From the Editor
It’s an annual Reading of the Week tradition. At the end of each year, we pause, take stock, and consider the best selections of the past 12 months.
2018 was an eventful year.
Start here: the federal government legalized the recreational use of cannabis.
We have heard so much about legalization over these past few years, that the event itself seemed almost anti-climactic. But remember: Canada is only the second country in the world to do this.
And 2018 has seen further evidence that stigma continues to fade: governments across the country have committed themselves to increased funding for mental health; more people spoke of their experiences with mental illness; more people talked about previously taboo topics, such as suicide.
And so with an eye on the future, let’s look back at the last year. In this final Reading of 2018, we look at a few memorable selections. Enjoy.
Please note that there will be no Reading for the next two weeks.
The Best Paper: Clinical Relevance
“Comparative efficacy and acceptability of 21 antidepressant drugs for the acute treatment of adults with major depressive disorder: a systematic review and network meta-analysis”
Andrea Cipriani, Toshi A. Furukawa, Georgia Salanti, Anna Chaimani, Lauren Z Atkinson, Yusuke Ogawa, Stefan Leucht, Henricus G. Ruhe, Erick H Turner, Julian P. T. Higgins, Matthias Egger, Nozomi Takeshima, Yu Hayasaka, Hissei Imai, Kiyomi Shinohara, Aran Tajika, John P. A. Ioannidis, John R. Geddes
The Lancet, 21 February 2018 Online First (Open Access)
Psychiatric disorders account for 22·8% of the global burden of diseases. The leading cause of this disability is depression, which has substantially increased since 1990, largely driven by population growth and ageing. With an estimated 350 million people affected globally, the economic burden of depressive disorders in the USA alone has been estimated to be more than US$210 billion, with approximately 45% attributable to direct costs, 5% to suicide-related costs, and 50% to workplace costs. This trend poses a substantial challenge for health systems in both developed and developing countries, with the need to treat patients, optimise resources, and improve overall health care in mental health.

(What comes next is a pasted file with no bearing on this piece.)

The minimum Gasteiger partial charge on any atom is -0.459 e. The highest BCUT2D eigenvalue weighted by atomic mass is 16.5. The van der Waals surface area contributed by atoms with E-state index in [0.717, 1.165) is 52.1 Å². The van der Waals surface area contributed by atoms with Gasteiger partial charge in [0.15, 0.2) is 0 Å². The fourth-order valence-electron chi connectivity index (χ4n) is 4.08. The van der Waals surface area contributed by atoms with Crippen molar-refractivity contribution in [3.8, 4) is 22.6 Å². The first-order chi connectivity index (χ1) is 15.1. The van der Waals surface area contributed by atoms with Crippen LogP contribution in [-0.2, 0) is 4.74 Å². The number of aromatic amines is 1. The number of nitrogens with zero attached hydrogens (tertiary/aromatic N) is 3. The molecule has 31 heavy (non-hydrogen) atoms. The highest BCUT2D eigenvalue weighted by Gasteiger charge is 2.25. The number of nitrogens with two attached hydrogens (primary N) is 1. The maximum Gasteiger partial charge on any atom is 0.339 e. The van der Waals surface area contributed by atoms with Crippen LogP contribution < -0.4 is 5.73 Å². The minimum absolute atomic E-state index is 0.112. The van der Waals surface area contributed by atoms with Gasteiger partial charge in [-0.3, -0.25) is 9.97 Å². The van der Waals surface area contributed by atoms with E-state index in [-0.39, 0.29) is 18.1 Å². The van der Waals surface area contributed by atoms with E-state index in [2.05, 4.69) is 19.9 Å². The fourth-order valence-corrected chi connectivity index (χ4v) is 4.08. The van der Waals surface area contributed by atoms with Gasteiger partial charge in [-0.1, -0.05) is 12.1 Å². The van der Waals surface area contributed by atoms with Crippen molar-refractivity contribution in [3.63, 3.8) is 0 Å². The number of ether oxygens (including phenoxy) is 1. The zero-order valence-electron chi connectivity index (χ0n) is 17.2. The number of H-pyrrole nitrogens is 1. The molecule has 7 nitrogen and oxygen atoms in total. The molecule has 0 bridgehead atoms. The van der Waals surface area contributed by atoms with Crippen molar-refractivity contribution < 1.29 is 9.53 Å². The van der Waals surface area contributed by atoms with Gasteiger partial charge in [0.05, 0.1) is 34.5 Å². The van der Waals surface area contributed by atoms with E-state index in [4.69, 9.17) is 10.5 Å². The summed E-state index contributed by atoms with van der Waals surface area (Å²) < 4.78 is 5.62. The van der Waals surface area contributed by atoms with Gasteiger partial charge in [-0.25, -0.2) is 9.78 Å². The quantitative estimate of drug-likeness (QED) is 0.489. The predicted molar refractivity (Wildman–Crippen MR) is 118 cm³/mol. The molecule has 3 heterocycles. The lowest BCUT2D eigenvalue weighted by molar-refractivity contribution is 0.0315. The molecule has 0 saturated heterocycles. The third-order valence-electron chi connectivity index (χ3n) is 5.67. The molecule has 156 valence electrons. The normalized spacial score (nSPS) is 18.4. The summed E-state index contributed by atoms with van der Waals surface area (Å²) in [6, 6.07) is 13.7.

So begins the Cipriani et al. paper on antidepressants. And they have written a Very Big Paper – involving some 500+ RCTs. They didn’t simply collect some data; they attempted to collect all the data for antidepressant trials, considering efficacy and acceptability at 8 weeks.
And the Very Big Paper comes with a Very Big Conclusion. They write: “We found that all antidepressants included in the meta-analysis were more efficacious than placebo in adults with major depressive disorder and the summary effect sizes were mostly modest. Some antidepressants, such as escitalopram, mirtazapine, paroxetine, agomelatine, and sertraline had a relatively higher response and lower dropout rate than the other antidepressants.”
The Paper I Wish Everyone Would Read
“The Name of the Dog”
The New England Journal of Medicine, 4 October 2018
It was July 1, my first day of residency, and a queasy feeling lodged in my stomach as I donned my new white coat. It was different from the previous ones I’d worn — not just longer, but heavier. I was carrying in my pockets everything I thought I needed as a freshly minted doctor: my three favorite pens, a glossy Littmann Cardiology III stethoscope, copies of studies related to my patient with cirrhosis, and of course my trusty purple Sabatine’s Pocket Medicine.
So begins a paper by Dr. Taimur Safder. In it, he discusses his training and a simple question – after a patient develops chest pain while walking his dog, his attending asks for the name of the dog.
“Four years later, I’m not sure anything I’ve carried from residency has been more useful than that question.”
The paper was written by a physician in a medical journal, but I wish everyone in health care would take a few minutes to read it.